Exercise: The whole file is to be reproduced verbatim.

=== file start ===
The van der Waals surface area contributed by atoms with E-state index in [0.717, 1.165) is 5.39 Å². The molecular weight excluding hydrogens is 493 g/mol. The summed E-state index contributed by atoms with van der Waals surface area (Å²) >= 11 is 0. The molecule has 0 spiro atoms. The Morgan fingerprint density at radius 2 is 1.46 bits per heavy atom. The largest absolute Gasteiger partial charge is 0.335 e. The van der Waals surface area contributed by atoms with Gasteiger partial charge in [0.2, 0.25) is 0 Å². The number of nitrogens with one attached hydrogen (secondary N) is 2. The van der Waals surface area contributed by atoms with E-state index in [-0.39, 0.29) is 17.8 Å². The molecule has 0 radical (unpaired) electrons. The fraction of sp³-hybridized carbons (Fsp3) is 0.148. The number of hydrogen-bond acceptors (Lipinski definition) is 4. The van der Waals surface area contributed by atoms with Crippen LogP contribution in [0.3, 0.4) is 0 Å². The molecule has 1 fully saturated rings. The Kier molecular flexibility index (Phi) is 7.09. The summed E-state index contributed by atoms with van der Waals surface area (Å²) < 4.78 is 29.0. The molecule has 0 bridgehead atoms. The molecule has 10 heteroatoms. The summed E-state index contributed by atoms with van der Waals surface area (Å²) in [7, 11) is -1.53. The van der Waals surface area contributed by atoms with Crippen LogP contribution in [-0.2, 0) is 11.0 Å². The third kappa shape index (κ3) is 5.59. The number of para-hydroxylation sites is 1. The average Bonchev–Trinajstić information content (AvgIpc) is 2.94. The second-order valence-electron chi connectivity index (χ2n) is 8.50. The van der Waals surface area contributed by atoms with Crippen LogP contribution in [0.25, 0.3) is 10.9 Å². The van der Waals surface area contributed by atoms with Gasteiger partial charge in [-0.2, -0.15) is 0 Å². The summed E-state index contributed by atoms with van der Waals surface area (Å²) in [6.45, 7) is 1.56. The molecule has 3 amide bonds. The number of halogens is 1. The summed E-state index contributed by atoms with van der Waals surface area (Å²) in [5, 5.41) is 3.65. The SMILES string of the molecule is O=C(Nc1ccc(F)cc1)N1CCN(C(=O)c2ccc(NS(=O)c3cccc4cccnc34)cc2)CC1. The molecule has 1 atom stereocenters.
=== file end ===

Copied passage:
The van der Waals surface area contributed by atoms with E-state index in [0.717, 1.165) is 5.39 Å². The molecular weight excluding hydrogens is 493 g/mol. The summed E-state index contributed by atoms with van der Waals surface area (Å²) >= 11 is 0. The molecule has 0 spiro atoms. The Morgan fingerprint density at radius 2 is 1.46 bits per heavy atom. The largest absolute Gasteiger partial charge is 0.335 e. The van der Waals surface area contributed by atoms with Gasteiger partial charge in [0.2, 0.25) is 0 Å². The number of nitrogens with one attached hydrogen (secondary N) is 2. The van der Waals surface area contributed by atoms with E-state index in [-0.39, 0.29) is 17.8 Å². The molecule has 0 radical (unpaired) electrons. The fraction of sp³-hybridized carbons (Fsp3) is 0.148. The number of hydrogen-bond acceptors (Lipinski definition) is 4. The van der Waals surface area contributed by atoms with Crippen LogP contribution in [0.3, 0.4) is 0 Å². The molecule has 1 fully saturated rings. The Kier molecular flexibility index (Phi) is 7.09. The summed E-state index contributed by atoms with van der Waals surface area (Å²) < 4.78 is 29.0. The molecule has 0 bridgehead atoms. The molecule has 10 heteroatoms. The summed E-state index contributed by atoms with van der Waals surface area (Å²) in [7, 11) is -1.53. The van der Waals surface area contributed by atoms with Crippen LogP contribution in [-0.2, 0) is 11.0 Å². The third kappa shape index (κ3) is 5.59. The number of para-hydroxylation sites is 1. The average Bonchev–Trinajstić information content (AvgIpc) is 2.94. The second-order valence-electron chi connectivity index (χ2n) is 8.50. The van der Waals surface area contributed by atoms with Crippen LogP contribution in [0.25, 0.3) is 10.9 Å². The van der Waals surface area contributed by atoms with Gasteiger partial charge in [-0.2, -0.15) is 0 Å². The summed E-state index contributed by atoms with van der Waals surface area (Å²) in [6.45, 7) is 1.56. The molecule has 3 amide bonds. The number of halogens is 1. The summed E-state index contributed by atoms with van der Waals surface area (Å²) in [5, 5.41) is 3.65. The SMILES string of the molecule is O=C(Nc1ccc(F)cc1)N1CCN(C(=O)c2ccc(NS(=O)c3cccc4cccnc34)cc2)CC1. The molecule has 1 atom stereocenters.